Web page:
[9]  I will deal first with Mr. Sharpe's contention that s-
s.(4) of s.163.1 is unconstitutional.

[10] It will be observed on reading s-s.(4) that the word
"possesses" is not limited; any purpose will suffice to make
possession of child pornography a crime.  Subsection (4) is to
be contrasted with s-s.(2) and s-s.(3) which prohibit
possession for purposes of publication, sale or distribution.

     Evidence
[11] The Crown led evidence from two expert witnesses.  The
first was Detective Noreen Waters of the Vancouver Police
Department.  She is an expert in the investigation of child
pornography.  She testified that with the advent of the
Internet there has been a veritable explosion of the
availability of child pornography.  She observed that as a
result of simple possession charges laid under s-s.(4), the
police have been able to obtain search warrants and carry out
searches which have assisted them in finding child molesters.
Detective Waters also pointed out that children are abused when
they are exploited in the production of filmed or videotaped
pornography.

[12] The second expert witness was Dr. P.I. Collins, a
specialist in Forensic Psychiatry, particularly with respect to
sexual deviancy and pedophilia.  Dr. Collins is a clinician (as
distinct from a researcher) who specializes in treating persons
with sexual deviancy problems.  His patients include homosexual
pedophiles, men whose sexual preference is boys.

[13] Dr. Collins offered several reasons why, in his view,
child pornography is harmful to children.  The first is that
some pedophiles show children sexually explicit depictions of
children with adults, or adults with other adults, in order to
lower inhibitions and to make the depicted conduct appear to be
normal.  The second is that pornography excites some child
molesters to commit offences.  The third is that child
pornography augments or reinforces the "cognitive distortions"
of pedophiles.  Dr. Collins explained that cognitive
distortions are erroneous beliefs by which pedophiles justify
their aberrant behaviour.  Examples of cognitive distortions
are that child-adult sex is natural and that it does no harm to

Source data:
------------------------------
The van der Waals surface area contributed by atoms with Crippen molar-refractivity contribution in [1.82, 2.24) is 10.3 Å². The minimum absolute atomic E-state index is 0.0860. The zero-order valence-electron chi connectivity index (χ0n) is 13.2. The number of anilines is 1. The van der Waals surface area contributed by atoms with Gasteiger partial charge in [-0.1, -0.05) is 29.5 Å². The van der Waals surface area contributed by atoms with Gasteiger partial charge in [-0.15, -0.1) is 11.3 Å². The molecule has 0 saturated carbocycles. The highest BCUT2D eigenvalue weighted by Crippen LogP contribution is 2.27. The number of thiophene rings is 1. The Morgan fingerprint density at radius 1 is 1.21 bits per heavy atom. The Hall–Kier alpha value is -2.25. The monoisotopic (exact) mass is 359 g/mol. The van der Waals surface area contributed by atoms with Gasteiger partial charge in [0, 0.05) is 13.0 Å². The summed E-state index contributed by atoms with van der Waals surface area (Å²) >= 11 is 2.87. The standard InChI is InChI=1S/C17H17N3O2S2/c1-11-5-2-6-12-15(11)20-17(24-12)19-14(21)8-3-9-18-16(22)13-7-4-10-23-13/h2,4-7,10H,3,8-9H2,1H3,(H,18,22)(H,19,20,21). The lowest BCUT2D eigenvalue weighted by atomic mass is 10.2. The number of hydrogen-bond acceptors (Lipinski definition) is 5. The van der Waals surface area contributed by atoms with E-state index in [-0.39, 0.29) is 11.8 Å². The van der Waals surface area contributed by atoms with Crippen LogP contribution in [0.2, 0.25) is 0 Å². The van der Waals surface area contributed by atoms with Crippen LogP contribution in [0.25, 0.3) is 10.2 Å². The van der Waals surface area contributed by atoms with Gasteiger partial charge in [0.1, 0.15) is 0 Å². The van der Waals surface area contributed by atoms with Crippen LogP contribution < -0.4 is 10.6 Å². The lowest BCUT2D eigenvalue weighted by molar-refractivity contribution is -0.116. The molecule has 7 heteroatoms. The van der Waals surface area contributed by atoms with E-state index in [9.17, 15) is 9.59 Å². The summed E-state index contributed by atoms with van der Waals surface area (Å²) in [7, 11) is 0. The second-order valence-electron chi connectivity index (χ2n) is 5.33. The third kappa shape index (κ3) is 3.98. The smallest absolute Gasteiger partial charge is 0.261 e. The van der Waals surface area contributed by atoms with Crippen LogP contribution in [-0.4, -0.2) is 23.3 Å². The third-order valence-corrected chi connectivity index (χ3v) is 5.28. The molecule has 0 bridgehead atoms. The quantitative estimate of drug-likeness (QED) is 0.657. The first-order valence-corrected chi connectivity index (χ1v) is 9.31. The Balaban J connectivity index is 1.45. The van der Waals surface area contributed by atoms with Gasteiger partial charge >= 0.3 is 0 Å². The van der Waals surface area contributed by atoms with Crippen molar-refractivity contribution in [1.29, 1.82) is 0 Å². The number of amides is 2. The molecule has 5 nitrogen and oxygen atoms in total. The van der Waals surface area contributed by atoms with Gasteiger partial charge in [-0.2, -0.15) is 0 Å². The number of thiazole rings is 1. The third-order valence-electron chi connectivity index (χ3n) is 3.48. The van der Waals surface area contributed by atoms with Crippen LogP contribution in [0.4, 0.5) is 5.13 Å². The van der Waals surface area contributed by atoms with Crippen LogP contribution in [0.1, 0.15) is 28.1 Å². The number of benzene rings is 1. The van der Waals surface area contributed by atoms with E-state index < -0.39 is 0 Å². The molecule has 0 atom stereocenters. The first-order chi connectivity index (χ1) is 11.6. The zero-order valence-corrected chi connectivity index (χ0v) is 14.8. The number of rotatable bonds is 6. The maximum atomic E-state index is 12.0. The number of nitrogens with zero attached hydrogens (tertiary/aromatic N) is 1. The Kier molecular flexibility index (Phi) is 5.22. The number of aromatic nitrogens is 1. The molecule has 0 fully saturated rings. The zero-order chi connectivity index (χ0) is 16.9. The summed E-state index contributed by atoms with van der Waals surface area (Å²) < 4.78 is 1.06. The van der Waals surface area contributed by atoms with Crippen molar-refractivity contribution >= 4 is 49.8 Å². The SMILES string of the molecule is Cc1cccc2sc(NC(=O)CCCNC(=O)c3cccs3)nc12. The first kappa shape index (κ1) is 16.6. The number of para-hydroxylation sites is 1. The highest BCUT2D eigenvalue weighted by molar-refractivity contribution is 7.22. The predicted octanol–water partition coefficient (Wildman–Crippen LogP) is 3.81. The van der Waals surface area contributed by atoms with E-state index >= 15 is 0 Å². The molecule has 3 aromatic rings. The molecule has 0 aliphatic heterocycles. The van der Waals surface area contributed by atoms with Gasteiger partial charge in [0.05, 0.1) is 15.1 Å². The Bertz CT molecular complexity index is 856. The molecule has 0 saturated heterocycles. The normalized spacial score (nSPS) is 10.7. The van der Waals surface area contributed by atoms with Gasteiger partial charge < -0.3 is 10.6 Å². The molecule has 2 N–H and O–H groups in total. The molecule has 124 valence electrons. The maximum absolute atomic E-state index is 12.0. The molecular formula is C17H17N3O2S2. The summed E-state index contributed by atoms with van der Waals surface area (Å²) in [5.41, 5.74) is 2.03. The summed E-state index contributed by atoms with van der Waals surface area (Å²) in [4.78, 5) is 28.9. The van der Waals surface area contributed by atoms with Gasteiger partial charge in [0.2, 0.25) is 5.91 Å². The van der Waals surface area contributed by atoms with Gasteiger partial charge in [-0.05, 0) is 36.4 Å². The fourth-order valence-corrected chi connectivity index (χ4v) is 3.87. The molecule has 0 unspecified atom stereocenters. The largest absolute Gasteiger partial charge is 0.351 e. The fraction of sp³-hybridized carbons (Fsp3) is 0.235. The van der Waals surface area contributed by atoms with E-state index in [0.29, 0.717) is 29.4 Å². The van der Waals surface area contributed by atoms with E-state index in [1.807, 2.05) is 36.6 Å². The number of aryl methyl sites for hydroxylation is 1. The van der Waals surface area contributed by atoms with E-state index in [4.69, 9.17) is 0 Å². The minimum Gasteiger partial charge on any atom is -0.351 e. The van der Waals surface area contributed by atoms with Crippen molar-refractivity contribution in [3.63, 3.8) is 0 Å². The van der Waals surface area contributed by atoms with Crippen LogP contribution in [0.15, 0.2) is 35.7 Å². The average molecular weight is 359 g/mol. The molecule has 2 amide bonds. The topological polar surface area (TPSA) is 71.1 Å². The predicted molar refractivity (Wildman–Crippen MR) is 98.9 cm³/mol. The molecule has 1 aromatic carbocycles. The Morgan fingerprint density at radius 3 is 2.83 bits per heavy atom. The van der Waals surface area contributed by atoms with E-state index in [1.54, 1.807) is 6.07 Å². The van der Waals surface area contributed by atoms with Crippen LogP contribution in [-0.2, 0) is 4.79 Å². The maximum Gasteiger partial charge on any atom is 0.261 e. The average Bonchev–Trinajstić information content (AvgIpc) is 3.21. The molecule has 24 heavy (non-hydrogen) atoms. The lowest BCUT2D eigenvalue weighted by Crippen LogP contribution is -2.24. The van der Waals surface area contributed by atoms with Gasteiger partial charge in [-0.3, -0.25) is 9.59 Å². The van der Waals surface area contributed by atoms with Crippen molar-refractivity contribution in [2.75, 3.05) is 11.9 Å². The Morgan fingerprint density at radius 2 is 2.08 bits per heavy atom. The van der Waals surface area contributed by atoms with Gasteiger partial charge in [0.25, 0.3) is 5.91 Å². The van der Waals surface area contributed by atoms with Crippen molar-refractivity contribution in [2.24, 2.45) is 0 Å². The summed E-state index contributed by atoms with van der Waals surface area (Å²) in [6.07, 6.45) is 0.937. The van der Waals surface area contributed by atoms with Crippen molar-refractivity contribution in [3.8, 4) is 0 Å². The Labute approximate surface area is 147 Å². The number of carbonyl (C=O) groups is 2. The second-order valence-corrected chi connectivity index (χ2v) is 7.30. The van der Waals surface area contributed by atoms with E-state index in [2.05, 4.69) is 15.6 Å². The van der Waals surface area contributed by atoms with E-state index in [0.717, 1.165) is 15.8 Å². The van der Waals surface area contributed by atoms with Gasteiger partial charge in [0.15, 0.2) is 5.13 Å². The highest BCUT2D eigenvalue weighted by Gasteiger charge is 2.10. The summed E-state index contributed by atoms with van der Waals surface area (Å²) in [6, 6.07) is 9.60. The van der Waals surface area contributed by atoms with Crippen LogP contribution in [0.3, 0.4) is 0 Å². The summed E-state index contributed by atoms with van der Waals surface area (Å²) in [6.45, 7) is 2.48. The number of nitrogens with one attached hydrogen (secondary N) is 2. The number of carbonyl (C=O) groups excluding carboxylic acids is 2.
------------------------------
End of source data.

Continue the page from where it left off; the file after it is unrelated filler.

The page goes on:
children.  The fourth reason offered by Dr. Collins is that
children are abused in the making of pornography and that
pornographic films or photographs are a record of their abuse.

[14] To support his views Dr. Collins relied upon certain
studies, two of which were put in evidence.  The first was by
W.L. Marshall, Ph.D., entitled The Use of Sexually Explicit
Stimuli by Rapists, Child Molesters, and Non-offenders,
published in the May 1988 Journal of Sex Research, Vol.25,
No.2.  This article addresses the "inciting" element of
pornography.  Dr. Marshall states, at p.284:
One very important set of observations of the present
study concerns the use of sexually explicit materials
by sex offenders as an inciter to commit their
illegal behaviors. Slightly more than one third of
the child molesters and rapists claim to have at
least occasionally been incited to commit an offense
by exposure to one or the other type of the sexual
materials specified in this study.

[15] It should be noted that the materials used in the study
were sexually explicit "hard core" pornography.  Dr. Marshall
points this out, at pp.283-84:

It is important to recall that the sexually explicit
materials of interest in this study refer to what is
often called "hard-core" pornography; that is,
depictions that are very explicit, showing genital
contact, etc. and which leave nothing to the
imagination. Also the content of these explicit
materials was restricted to either depictions of sex
with children or sex between adult men and women that
was either mutually consenting or forced by the man
upon the woman. Therefore, the present findings
cannot be construed as relevant to any broader issues
concerning pornography in general.

[16] The second article referred to by Dr. Collins is entitled
Use of Pornography in the Criminal and Developmental Histories
of Sexual Offenders by D.L. Carter, R.A. Prentky, R.A. Knight,
P.L. Vanderveer and R.J. Boucher of the Massachusetts Treatment
Centre.  The study was published in the Journal of
Interpersonal Violence, Vol.2, No.2, June 1987, p.196.  The